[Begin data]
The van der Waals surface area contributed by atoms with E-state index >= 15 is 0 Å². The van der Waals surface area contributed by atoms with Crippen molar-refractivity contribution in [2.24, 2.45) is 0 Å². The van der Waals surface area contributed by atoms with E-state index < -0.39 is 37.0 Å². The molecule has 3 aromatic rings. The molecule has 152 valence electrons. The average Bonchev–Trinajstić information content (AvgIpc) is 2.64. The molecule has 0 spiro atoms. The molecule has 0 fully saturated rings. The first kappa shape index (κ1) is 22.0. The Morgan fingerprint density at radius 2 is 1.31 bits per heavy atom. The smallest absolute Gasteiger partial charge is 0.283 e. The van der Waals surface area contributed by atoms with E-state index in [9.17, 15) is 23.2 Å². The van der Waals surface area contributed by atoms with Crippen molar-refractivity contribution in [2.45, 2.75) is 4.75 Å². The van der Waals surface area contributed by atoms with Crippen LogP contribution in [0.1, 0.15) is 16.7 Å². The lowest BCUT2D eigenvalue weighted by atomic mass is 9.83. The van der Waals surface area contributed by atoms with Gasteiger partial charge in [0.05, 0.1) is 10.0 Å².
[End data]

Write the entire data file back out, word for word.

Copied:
The van der Waals surface area contributed by atoms with E-state index >= 15 is 0 Å². The van der Waals surface area contributed by atoms with Crippen molar-refractivity contribution in [2.24, 2.45) is 0 Å². The van der Waals surface area contributed by atoms with E-state index < -0.39 is 37.0 Å². The molecule has 3 aromatic rings. The molecule has 152 valence electrons. The average Bonchev–Trinajstić information content (AvgIpc) is 2.64. The molecule has 0 spiro atoms. The molecule has 0 fully saturated rings. The first kappa shape index (κ1) is 22.0. The Morgan fingerprint density at radius 2 is 1.31 bits per heavy atom. The smallest absolute Gasteiger partial charge is 0.283 e. The van der Waals surface area contributed by atoms with E-state index in [9.17, 15) is 23.2 Å². The van der Waals surface area contributed by atoms with Crippen molar-refractivity contribution in [2.45, 2.75) is 4.75 Å². The van der Waals surface area contributed by atoms with Crippen LogP contribution in [0.1, 0.15) is 16.7 Å². The lowest BCUT2D eigenvalue weighted by atomic mass is 9.83. The van der Waals surface area contributed by atoms with Gasteiger partial charge in [0.05, 0.1) is 10.0 Å².